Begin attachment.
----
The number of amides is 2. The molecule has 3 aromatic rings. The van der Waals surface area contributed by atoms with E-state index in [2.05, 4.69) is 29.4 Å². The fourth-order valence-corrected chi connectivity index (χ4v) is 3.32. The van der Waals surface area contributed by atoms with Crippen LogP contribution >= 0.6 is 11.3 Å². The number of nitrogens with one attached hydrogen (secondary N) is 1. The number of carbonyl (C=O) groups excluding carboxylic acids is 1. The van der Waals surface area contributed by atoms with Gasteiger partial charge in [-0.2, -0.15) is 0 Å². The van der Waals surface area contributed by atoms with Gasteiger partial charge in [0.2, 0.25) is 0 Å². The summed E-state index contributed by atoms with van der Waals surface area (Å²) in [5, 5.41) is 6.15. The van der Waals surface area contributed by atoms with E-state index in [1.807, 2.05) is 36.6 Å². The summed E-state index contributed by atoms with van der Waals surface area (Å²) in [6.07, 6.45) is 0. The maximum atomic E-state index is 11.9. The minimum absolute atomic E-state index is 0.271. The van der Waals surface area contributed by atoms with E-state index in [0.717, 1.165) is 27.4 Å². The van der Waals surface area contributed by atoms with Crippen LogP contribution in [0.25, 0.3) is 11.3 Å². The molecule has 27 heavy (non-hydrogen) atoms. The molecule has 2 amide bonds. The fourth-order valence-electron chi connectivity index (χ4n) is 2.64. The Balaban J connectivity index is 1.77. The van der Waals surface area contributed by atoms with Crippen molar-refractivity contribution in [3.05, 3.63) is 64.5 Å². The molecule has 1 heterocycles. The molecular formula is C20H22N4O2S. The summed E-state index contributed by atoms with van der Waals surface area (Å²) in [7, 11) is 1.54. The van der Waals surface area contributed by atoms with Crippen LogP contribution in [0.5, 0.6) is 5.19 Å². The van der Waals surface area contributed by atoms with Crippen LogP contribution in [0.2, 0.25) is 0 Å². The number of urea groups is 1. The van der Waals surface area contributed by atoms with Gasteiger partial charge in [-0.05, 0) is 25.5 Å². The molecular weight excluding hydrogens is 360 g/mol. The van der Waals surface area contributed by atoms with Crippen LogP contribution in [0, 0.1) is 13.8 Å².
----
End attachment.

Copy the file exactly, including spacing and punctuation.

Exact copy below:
The number of amides is 2. The molecule has 3 aromatic rings. The van der Waals surface area contributed by atoms with E-state index in [2.05, 4.69) is 29.4 Å². The fourth-order valence-corrected chi connectivity index (χ4v) is 3.32. The van der Waals surface area contributed by atoms with Crippen LogP contribution >= 0.6 is 11.3 Å². The number of nitrogens with one attached hydrogen (secondary N) is 1. The number of carbonyl (C=O) groups excluding carboxylic acids is 1. The van der Waals surface area contributed by atoms with Gasteiger partial charge in [-0.2, -0.15) is 0 Å². The van der Waals surface area contributed by atoms with Gasteiger partial charge in [0.2, 0.25) is 0 Å². The summed E-state index contributed by atoms with van der Waals surface area (Å²) in [5, 5.41) is 6.15. The van der Waals surface area contributed by atoms with E-state index in [1.807, 2.05) is 36.6 Å². The summed E-state index contributed by atoms with van der Waals surface area (Å²) in [6.07, 6.45) is 0. The maximum atomic E-state index is 11.9. The minimum absolute atomic E-state index is 0.271. The van der Waals surface area contributed by atoms with E-state index in [0.717, 1.165) is 27.4 Å². The van der Waals surface area contributed by atoms with Crippen LogP contribution in [0.25, 0.3) is 11.3 Å². The molecule has 27 heavy (non-hydrogen) atoms. The molecule has 2 amide bonds. The fourth-order valence-electron chi connectivity index (χ4n) is 2.64. The Balaban J connectivity index is 1.77. The van der Waals surface area contributed by atoms with Crippen molar-refractivity contribution in [3.05, 3.63) is 64.5 Å². The molecule has 1 heterocycles. The molecular formula is C20H22N4O2S. The summed E-state index contributed by atoms with van der Waals surface area (Å²) in [7, 11) is 1.54. The van der Waals surface area contributed by atoms with Crippen LogP contribution in [0.5, 0.6) is 5.19 Å². The van der Waals surface area contributed by atoms with Crippen LogP contribution in [0.2, 0.25) is 0 Å². The number of urea groups is 1. The van der Waals surface area contributed by atoms with Gasteiger partial charge in [-0.05, 0) is 25.5 Å². The molecular weight excluding hydrogens is 360 g/mol. The van der Waals surface area contributed by atoms with Crippen LogP contribution in [0, 0.1) is 13.8 Å².